HIV incidence and prevalence among aboriginal peoples in Canada


We examined incidence, prevalence, and correlates of HIV infection in Aboriginal peoples in Canada and found that among most risk groups both Aboriginal and non-Aboriginal participants showed similar levels of HIV prevalence. Aboriginal peoples who use illicit drugs were found to have higher HIV incidence and prevalence when compared to their non-Aboriginal drug-using peers. Aboriginal street youth and female sex workers were also found to have higher HIV prevalence. Among Aboriginal populations, correlates of HIV-positive sero-status include syringe sharing and frequently injecting drugs, as well as geographic and social factors such as living in Vancouver or having a history of non-consensual sex. This study is relevant to Canada and elsewhere, as Indigenous populations are disproportionately represented in the HIV epidemic worldwide.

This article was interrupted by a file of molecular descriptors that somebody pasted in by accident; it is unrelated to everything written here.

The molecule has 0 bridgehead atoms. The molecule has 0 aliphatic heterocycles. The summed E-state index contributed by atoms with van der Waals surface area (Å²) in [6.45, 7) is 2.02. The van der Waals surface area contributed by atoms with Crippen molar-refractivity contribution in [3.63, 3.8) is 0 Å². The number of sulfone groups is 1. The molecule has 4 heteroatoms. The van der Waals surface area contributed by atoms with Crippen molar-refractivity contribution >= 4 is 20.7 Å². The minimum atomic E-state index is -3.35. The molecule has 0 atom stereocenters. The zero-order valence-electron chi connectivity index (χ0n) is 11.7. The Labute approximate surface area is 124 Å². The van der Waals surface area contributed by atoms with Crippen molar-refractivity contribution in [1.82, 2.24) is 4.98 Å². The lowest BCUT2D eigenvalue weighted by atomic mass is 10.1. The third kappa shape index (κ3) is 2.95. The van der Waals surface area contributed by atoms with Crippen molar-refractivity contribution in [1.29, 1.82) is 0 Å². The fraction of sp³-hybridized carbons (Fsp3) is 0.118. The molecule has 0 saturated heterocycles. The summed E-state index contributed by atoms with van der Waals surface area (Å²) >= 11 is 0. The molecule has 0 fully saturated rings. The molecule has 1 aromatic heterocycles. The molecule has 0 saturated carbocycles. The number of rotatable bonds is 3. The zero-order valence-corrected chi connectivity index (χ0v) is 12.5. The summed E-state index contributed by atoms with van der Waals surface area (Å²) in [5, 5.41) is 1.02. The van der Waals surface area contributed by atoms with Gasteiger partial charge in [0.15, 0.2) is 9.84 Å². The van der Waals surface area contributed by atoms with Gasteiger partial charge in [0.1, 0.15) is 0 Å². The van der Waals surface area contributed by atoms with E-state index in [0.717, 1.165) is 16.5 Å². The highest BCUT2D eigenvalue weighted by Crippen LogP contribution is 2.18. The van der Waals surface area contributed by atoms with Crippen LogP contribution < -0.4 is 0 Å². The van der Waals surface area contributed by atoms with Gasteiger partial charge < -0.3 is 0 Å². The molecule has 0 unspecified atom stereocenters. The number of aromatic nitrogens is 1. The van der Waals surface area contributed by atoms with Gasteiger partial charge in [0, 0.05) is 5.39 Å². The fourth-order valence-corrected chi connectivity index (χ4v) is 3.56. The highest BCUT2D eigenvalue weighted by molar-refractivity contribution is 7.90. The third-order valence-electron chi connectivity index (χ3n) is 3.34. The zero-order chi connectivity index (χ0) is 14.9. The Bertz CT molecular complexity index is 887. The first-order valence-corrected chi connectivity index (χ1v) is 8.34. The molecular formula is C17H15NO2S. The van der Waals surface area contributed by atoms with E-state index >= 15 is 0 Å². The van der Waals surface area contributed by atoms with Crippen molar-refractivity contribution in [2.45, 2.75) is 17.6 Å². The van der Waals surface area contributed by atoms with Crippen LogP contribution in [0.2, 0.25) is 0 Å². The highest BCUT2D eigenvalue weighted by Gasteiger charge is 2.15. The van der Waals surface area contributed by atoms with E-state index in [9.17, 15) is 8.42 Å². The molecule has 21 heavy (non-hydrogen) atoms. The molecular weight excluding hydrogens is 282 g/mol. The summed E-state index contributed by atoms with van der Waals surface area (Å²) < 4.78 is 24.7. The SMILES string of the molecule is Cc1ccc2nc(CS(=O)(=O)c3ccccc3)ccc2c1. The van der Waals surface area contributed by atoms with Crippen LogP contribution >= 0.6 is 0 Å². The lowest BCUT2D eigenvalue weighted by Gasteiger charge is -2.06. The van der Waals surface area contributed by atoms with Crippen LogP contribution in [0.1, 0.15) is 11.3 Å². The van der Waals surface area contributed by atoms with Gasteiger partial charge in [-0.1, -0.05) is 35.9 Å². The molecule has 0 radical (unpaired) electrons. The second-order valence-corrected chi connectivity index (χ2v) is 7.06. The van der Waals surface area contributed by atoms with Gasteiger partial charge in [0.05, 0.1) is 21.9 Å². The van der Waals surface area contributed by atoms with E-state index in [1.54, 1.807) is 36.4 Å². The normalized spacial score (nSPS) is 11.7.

Duncan KC, Reading C, Borwein AM, Murray MC, Palmer A, Michelow W, Samji H, Lima VD, Montaner JS, Hogg RS.




  • Epidemiology and Determinants of Health
    • Epidemiology
  • Population(s)
    • Indigenous communities


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